WASHINGTON (Reuters) - Treasury Secretary Jack Lew called on Monday for prompt action to stem the surge of U.S. businesses reincorporating abroad in “inversion” deals to avoid corporate U.S. income taxes, but offered no new ideas.
While proposals stacked up in Congress, Lew said the Treasury Department was evaluating “what we can do to make these deals less economically appealing, and we plan to make a decision in the very near future.”
Senator Chuck Schumer, the No. 3 Senate Democrat, was circulating a draft bill to attack “earnings stripping” often associated with inversions. It was said to be applicable retroactively to deals as far back as 1994.
Policy analysts said Schumer’s bill had little or no chance of passage in a Congress deeply divided over fiscal policy and in session for only about two weeks before campaigns intensify. Mid-term congressional elections are set for early November.
Schumer’s bill “is profoundly unserious and has zero chance of passing. Instead, it is a piece of political theater,” James Lucier, a managing director at research group Capital Alpha Partners LLC, said in a client note.
Although still rare and complex, inversions are becoming more frequent among U.S. multinationals, and have been pursued by companies such as medical technology group Medtronic Inc (MDT.N) and fast-food chain Burger King Worldwide Inc BKW.N.
The U.S. government has grappled for more than 30 years with inversions. Fifty-two substantial deals have occurred since 1983, about half of them since the 2008-2009 credit crisis, according to a Reuters analysis.
Laying out his views in a speech at the Urban Institute, a Washington think tank, Lew repeated proposals made by President Barack Obama that would make inversions more difficult. He emphasized the best way to address them was through broad business tax reform.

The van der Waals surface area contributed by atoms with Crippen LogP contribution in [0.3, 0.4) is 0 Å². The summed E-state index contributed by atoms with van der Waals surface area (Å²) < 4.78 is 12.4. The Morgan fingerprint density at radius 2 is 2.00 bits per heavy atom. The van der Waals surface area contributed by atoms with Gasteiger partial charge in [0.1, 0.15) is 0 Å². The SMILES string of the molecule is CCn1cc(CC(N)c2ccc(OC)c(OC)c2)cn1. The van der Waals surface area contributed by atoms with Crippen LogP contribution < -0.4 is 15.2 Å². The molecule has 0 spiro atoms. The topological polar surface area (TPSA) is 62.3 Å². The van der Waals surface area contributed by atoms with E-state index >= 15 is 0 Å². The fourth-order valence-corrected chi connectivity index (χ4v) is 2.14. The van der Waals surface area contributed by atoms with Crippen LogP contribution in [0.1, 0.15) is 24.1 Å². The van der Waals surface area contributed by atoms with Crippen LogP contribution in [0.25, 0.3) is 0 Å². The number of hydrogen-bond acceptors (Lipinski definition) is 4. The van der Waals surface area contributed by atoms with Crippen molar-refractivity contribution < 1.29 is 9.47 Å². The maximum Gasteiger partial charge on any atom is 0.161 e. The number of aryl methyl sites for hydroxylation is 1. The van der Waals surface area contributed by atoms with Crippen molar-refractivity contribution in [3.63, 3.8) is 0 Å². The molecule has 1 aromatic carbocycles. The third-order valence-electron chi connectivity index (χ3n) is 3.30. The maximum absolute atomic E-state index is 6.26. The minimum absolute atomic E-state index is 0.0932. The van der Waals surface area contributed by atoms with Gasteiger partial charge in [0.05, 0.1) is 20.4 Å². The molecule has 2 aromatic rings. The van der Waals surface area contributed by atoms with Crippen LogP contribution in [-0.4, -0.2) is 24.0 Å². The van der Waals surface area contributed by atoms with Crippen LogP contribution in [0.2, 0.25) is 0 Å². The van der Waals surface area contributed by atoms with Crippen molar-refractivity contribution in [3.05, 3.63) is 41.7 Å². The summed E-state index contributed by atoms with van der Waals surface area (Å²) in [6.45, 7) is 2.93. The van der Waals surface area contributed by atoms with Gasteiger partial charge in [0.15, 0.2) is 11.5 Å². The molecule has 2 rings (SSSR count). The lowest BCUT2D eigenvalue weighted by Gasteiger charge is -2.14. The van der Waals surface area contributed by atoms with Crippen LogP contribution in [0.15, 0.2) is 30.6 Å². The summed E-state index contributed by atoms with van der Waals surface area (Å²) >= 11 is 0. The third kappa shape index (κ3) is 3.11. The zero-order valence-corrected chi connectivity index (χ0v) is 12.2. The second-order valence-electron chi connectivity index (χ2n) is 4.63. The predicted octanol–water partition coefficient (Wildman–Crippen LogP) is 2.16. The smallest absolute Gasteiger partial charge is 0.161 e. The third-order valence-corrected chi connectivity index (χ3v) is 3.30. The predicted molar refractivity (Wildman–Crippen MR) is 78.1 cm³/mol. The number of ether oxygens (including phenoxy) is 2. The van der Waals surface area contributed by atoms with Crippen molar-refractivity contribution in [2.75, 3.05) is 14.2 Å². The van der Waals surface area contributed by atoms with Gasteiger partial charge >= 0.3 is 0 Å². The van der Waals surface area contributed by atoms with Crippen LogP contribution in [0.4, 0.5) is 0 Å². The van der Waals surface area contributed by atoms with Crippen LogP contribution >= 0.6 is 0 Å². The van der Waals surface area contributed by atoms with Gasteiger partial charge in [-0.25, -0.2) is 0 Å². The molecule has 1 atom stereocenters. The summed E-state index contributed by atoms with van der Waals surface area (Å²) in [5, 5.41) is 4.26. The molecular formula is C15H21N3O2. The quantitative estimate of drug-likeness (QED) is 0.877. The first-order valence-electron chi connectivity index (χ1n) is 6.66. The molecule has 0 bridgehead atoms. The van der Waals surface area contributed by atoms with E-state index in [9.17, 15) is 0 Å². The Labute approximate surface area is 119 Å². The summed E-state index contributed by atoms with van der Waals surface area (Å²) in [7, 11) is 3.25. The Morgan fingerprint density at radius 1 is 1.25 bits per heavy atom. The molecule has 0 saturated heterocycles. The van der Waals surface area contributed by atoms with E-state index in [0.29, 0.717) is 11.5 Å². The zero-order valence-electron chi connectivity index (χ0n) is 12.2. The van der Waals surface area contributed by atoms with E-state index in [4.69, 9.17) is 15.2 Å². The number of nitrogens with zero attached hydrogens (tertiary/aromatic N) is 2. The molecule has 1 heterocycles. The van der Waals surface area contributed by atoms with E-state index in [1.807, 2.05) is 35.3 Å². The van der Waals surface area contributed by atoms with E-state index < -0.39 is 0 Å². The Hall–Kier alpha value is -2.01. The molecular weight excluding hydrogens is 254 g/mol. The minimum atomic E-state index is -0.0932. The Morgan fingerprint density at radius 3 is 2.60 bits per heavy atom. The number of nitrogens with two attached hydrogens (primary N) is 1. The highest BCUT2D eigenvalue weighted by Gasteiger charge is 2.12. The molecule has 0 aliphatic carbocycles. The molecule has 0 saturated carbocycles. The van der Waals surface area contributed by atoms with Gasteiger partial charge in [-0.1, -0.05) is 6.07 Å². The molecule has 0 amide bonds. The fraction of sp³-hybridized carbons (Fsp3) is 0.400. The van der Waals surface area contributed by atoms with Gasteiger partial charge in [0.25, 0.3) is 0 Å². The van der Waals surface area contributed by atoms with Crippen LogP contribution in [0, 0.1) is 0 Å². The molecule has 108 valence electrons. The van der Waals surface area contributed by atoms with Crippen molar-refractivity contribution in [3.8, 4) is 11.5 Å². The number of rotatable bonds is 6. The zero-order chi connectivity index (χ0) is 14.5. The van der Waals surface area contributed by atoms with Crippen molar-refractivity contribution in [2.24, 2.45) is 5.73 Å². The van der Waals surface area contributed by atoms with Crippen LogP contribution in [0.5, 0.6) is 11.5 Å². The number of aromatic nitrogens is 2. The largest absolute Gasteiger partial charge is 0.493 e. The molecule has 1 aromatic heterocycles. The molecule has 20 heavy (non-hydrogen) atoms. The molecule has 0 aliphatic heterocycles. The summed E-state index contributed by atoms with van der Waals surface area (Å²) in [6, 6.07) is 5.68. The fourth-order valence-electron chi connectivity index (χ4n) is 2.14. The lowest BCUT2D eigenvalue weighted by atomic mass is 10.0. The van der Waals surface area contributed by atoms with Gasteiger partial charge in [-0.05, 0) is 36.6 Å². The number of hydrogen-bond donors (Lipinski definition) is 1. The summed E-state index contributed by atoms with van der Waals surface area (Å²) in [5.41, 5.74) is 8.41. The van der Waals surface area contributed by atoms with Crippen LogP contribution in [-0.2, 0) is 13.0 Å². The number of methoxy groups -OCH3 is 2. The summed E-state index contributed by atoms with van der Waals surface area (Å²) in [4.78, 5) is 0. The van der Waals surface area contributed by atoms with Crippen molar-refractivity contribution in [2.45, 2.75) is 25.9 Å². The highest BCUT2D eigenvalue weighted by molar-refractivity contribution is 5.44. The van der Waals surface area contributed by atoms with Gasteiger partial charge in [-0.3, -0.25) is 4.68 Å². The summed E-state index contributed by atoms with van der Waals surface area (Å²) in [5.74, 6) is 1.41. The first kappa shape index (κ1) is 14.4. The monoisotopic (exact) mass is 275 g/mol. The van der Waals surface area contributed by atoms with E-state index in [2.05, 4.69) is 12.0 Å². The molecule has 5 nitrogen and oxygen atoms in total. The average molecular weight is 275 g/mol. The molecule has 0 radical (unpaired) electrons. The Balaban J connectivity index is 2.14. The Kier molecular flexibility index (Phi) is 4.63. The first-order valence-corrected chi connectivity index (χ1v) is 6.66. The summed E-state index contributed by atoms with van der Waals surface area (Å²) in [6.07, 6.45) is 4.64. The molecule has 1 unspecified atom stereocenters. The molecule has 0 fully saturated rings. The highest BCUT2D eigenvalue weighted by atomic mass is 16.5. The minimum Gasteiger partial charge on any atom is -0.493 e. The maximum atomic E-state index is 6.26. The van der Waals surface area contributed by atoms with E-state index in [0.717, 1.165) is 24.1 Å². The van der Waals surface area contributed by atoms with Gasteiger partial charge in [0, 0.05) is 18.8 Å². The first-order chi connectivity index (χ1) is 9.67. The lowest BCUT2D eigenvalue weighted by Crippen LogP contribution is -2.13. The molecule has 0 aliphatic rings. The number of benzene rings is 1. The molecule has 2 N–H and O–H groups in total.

“Only a change in the law can shut the door, and only tax reform can solve the problems in our tax code that lead to inversions,” Lew said.
The likelihood of a thorough overhaul of the tax code this year is very remote, Lew acknowledged, but said inversions represent “one loophole that should be shut down immediately.”
“Right now, our tax system rewards U.S. corporations when they buy foreign companies and then declare that they are based overseas ...,” he said. “By effectively renouncing their citizenship, but remaining here, these companies are eroding America’s corporate tax base.”
Obama has been asking Congress for four years to act on White House proposals to curb inversions, including making them harder to do by lowering the level of continued U.S. ownership permitted for a company to be treated as a foreign corporation.
He has also urged a “substantial business activities” test that would deny foreign company status where operations are still primarily located in the United States and U.S.-managed.
Editing by W Simon, Chizu Nomiyama and Andre Grenon